A manufacturer has been selling flashlights at $6 a piece, and at this price consumers have been buying 3000 flashlights per month. The manufacturer wishes to raise the price and estimates that for each $1 increase in price, 1000 fewer flashlights will be sold each month. The manufacturer can produce the flashlight a cost of $4 per flashlight. At what price should the manufacturer sell the flashlights to generate the greatest profit?

- anonymous

- jamiebookeater

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- yuki

ready ?

- yuki

i need to go soon so I will leave a couple of suggestions, ok ?

- anonymous

Ok

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## More answers

- anonymous

For one I don't know where to start

- yuki

the rate that the people buy this item is 3000 - 1000(x-6)
since when the price is $6 , 3000 items are sold
and for each $ increase from $6 the number of items sold
decrease by 1000

- yuki

this is where x is the price of the item

- yuki

now Profit = Sales - Cost
so we need to make a function of profit and maximize it.
if we let Profit = p(x)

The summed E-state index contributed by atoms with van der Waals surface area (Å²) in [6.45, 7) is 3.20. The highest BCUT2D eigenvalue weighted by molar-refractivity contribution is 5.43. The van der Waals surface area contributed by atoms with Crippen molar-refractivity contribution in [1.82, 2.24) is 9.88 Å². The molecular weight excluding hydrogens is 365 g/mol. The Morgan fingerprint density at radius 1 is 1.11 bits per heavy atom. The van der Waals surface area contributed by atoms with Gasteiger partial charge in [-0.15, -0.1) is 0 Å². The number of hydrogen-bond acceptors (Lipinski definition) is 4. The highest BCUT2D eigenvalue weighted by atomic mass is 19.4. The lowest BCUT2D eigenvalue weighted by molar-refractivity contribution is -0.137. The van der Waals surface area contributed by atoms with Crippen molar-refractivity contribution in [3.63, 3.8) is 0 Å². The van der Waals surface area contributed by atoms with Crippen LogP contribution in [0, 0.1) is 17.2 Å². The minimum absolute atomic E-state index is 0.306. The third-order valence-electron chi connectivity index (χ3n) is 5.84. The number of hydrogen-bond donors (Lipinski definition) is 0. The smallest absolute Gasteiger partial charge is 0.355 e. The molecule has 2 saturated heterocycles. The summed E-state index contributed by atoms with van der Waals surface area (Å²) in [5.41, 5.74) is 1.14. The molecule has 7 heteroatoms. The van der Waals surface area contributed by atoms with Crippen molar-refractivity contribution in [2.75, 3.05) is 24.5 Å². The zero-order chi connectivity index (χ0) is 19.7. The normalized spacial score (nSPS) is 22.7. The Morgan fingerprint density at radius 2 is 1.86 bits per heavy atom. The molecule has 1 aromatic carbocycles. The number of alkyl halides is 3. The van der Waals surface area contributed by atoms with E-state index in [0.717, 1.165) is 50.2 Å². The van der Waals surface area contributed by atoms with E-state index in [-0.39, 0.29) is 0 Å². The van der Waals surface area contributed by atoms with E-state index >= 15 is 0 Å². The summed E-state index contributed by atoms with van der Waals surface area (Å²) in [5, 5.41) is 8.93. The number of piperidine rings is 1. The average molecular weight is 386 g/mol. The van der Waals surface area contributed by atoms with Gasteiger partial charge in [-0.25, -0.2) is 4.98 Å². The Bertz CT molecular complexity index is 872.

- yuki

p(x) = (number of items sold) * (price of each item) - (total cost for manufacturing the items)
so
p(x) = {3000-1000(x-6)} *x - (3000-1000(x-6))
i

- yuki

you can simplify this to
p(x) = 1000* {3-(x-6)}*(x-1)
= 1000* (9-x)*(x-1)

- yuki

to maximize this, you find p'(x) and find the local maximum.
just in case check the boundary to see if the price was not
the maximum.

- yuki

sorry, (x-1) is actually (x-4)
I forgot to multiply 4 for the cost.
anyway, was that of any help ?

- anonymous

It does indeed help but I don't understand how you figure 3000-1000(x-6) is the rate of flashlights purchased

- yuki

3000 is the y- intercept

- yuki

-1000 is the slope

- yuki

so when x=6, to make y = 3000
y has to be 3000-1000(x-6)

- anonymous

I don't know what it is about it, I just don't understand how you formulated that function.

- yuki

ok, when x =6, y = number of items sold = 3000 right ?

- anonymous

Yes

- yuki

when x = 7, y = 2000

- anonymous

Yes

- yuki

so, using \[y-y_1 = m(x-x_1)\]

- yuki

y - 3000 = -1000(x-6)
so y = 3000-1000(x-6)

- anonymous

Ok, I see it, lol

- anonymous

So do I take 1000* (9-x)*(x-4) and expand it then differentiate ?

- yuki

if you don't mind the product rule of differentiation then
you can just leave it like that.
it does seem like it would be easier though.
so yes, you let p'(x) = 0 and find the critical points.
also check the endpoints because it is possible that
when the price is cheapest or highest you get the maximum
profit. (although in real life it doesn't happen)

- anonymous

-2x + 4 = f'(x) right?

- anonymous

woops, 13, not 4

- yuki

sorry I gotta go :/
but the differentiation part should be easy enough.
I'm pretty sure you can get it :)
I am guessing that the price has to be slightly higher than 6.

- anonymous

Ok, thanks for the help!!

- yuki

good luck b

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